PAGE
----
March 25, 2020Share
Bankruptcy: An Option to Help Companies Survive COVID-19 Fallout
By: James D. Silver and Andrew Kamensky, Partners in Kelley Kronenberg’s Fort Lauderdale office handling matters related to business bankruptcy and commercial litigation.
Business in a Cash Crunch Should Consider Chapter 11, South Florida Business and Wealth, March 2020
These are unprecedented times. Several nations are on lockdown, social distancing is the norm, and the financial markets are in turmoil as both individuals and businesses deal with the impacts of the coronavirus pandemic. This economic chaos will lead to reduced profits, less capital investment, and layoffs. Bankruptcy may be a viable option to help these companies survive.
As discussed later in this article, Congress, recognizing the devastating impact on many small businesses, has included a special provision in the new law enacted in response to the pandemic that increases the number of businesses that will be able to take advantage of a new more streamlined bankruptcy reorganization for small businesses—one that not only reduces the expense and red tape but also makes it more likely that the small business will be able to successfully reorganize.
Although a bankruptcy filing has a negative stigma, for decades numerous public and private companies across many industries experiencing financial problems have successfully reorganized their businesses in Chapter 11 cases during difficult economic times. In a Chapter 11 case, a debtor may be able to restructure its business by reducing debt, obtaining financing, resolving expensive and time-consuming litigation, and rejecting burdensome contracts and leases. Yes, a Chapter 11 bankruptcy filing could be an opportunity to save a company, preserve jobs, and provide a return to equity.
Bankruptcy is not a magic wand that can save each and every business. Rather, it is a well-recognized legal tool that can tip the scales in favor of a struggling business and afford it an opportunity to be successful. A successful Chapter 11 case that provides a debtor with a fresh start requires careful preparation. One of the primary concerns in most Chapter 11 bankruptcy cases is cash flow. If there is a cash shortfall, which is common in bankruptcy, the debtor may need to obtain debtor-in-possession financing. Such financing is often attractive to lenders who are granted special protections.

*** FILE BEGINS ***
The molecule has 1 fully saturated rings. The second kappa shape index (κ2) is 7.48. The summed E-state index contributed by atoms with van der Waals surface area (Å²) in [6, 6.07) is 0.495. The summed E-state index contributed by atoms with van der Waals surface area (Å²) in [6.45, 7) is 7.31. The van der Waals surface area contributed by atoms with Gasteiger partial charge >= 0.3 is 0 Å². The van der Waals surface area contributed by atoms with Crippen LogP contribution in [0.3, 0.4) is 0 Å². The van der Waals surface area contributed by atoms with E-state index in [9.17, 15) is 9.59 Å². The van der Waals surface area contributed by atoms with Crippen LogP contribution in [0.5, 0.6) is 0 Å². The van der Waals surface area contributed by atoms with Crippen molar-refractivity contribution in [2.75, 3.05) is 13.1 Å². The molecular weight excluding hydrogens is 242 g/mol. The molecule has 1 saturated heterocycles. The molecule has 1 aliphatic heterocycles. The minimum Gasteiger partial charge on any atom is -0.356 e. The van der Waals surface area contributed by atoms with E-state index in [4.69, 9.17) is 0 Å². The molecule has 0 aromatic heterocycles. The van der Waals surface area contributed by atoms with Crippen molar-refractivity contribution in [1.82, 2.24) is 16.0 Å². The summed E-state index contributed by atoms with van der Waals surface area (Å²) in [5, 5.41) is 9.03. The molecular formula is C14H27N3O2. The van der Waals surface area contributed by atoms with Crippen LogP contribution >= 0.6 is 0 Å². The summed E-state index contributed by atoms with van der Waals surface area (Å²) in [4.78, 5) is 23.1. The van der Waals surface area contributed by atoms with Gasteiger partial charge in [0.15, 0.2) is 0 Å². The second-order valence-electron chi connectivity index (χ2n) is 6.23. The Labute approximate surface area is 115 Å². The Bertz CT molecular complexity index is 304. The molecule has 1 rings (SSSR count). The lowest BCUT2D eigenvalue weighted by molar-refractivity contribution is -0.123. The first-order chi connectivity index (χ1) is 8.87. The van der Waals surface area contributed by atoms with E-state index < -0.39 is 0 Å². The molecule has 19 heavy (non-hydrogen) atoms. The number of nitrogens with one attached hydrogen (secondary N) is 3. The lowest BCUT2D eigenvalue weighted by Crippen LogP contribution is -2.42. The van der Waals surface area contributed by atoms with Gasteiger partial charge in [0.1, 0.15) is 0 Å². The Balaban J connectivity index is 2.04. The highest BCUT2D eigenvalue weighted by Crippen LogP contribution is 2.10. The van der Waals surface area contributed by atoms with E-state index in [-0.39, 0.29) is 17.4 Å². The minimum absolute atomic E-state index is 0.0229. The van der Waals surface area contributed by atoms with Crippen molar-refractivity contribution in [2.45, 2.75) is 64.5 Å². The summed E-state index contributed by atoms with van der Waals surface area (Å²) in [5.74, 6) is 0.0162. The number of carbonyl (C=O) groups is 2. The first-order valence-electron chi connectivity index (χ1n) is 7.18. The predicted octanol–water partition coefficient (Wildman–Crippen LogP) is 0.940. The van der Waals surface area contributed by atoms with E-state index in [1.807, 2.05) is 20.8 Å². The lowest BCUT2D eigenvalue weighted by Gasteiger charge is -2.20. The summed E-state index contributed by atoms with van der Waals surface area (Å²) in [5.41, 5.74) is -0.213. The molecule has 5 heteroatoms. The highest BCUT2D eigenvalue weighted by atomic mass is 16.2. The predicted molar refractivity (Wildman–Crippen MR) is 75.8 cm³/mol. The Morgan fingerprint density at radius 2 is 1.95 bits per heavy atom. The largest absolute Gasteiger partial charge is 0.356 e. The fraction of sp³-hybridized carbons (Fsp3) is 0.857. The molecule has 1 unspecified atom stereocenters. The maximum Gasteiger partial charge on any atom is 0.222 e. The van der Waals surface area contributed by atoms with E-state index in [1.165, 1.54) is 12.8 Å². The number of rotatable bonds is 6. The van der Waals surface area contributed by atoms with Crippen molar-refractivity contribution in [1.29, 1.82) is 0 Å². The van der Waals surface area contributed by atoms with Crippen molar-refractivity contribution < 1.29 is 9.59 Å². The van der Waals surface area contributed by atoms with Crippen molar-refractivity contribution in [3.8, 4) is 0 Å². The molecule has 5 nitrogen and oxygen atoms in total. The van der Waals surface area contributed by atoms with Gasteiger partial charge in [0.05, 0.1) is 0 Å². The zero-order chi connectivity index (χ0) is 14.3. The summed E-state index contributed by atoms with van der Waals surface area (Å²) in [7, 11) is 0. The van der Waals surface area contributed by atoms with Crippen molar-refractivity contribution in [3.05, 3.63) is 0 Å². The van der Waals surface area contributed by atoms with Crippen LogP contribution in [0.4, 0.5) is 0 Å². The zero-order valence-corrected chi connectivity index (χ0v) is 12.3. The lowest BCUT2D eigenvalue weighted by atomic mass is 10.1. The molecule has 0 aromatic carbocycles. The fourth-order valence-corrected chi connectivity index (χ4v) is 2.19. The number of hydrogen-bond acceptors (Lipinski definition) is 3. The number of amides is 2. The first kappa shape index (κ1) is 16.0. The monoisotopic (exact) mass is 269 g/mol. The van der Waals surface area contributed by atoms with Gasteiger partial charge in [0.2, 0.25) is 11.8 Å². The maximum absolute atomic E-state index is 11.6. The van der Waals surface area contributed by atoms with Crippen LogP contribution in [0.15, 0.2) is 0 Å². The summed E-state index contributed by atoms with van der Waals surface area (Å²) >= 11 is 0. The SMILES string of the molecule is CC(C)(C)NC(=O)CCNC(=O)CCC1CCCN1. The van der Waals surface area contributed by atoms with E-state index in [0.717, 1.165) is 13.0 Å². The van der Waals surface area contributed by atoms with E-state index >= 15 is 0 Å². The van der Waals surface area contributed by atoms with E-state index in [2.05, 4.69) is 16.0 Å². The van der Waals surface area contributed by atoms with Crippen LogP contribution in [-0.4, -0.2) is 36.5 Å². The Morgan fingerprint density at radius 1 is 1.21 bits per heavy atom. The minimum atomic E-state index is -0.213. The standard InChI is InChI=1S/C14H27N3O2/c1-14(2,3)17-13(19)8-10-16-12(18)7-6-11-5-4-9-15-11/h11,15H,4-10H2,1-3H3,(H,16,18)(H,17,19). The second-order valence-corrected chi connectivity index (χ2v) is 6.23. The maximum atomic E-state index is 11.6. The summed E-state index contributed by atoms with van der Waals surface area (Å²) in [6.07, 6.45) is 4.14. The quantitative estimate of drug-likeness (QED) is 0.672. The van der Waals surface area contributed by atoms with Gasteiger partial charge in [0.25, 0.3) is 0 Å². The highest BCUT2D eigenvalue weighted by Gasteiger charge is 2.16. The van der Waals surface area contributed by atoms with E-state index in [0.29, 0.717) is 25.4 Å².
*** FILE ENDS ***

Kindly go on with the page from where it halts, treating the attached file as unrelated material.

Some of the advantages of filing for Chapter 11 bankruptcy include:
- Business can continue to operate while formulating a plan to pay off debts. This means that the business name, goodwill, and customer base are not lost—referred to as “preservation of going-concern value.”
- Chapter 11 plan can discharge debtor’s debts and allows debtor to partially pay back unsecured debts rather than in full.
- Automatic stay allows a debtor to take a deep breath, prohibiting creditors from collecting on debts. This injunction immediately stops all lawsuits, foreclosures, repossessions, bank levies, wage garnishments, and other collection activities.
- Freedom to restructure secured debts where payments can be lower and spread out over a longer period of time.
- Ability to reject unprofitable leases and contracts, and cancel the debtor’s obligation to perform thereunder.
- Ability to avoid and recover certain bank levies, lien notices, and transfers of estate property that occurred prior to the bankruptcy filing.
- Temporary deferral of making certain rent or debt installment payments.
- Sell property free and clear of liens and interests.
- Extend payment of unsecured tax debts for up to five years.
Finally, the Small Business Reorganization Act of 2019 (SBRA), which took effect on February 19, 2020, has added a new subsection to Chapter 11 of the Bankruptcy Code, creating a faster and less expensive reorganization path for small business debtors—and one that makes it more likely that the business will be able to successfully reorganize.
Prior to Congress’ March 27, 2020 passage of the Coronavirus Aid, Relief, and Economic Security Act (CARES Act) in response to the pandemic, to be eligible, a debtor’s total debts must have been less than $2,725,625, with at least one-half of the debt coming from business activity. In a critical change designed to allow many more businesses to take advantage of SBRA, under the CARES Act, Congress has nearly tripled the debt limit from $2,725,625 to $7,500,000. Congress may have included this provision as a bailout of sorts for small businesses dealing with the devastating economic impact of the pandemic. However, this increased debt limit will only be in effect for one year. Therefore, the newly qualifying businesses must use it or lose it. Only the small business debtor may file a Chapter 11 plan, with the debtor filing its plan within 90 days from the date it files its bankruptcy petition.
For more information, please contact James Silver, email@example.com, Andrew Kamensky, firstname.lastname@example.org.
or TEXT, 954-281-7970.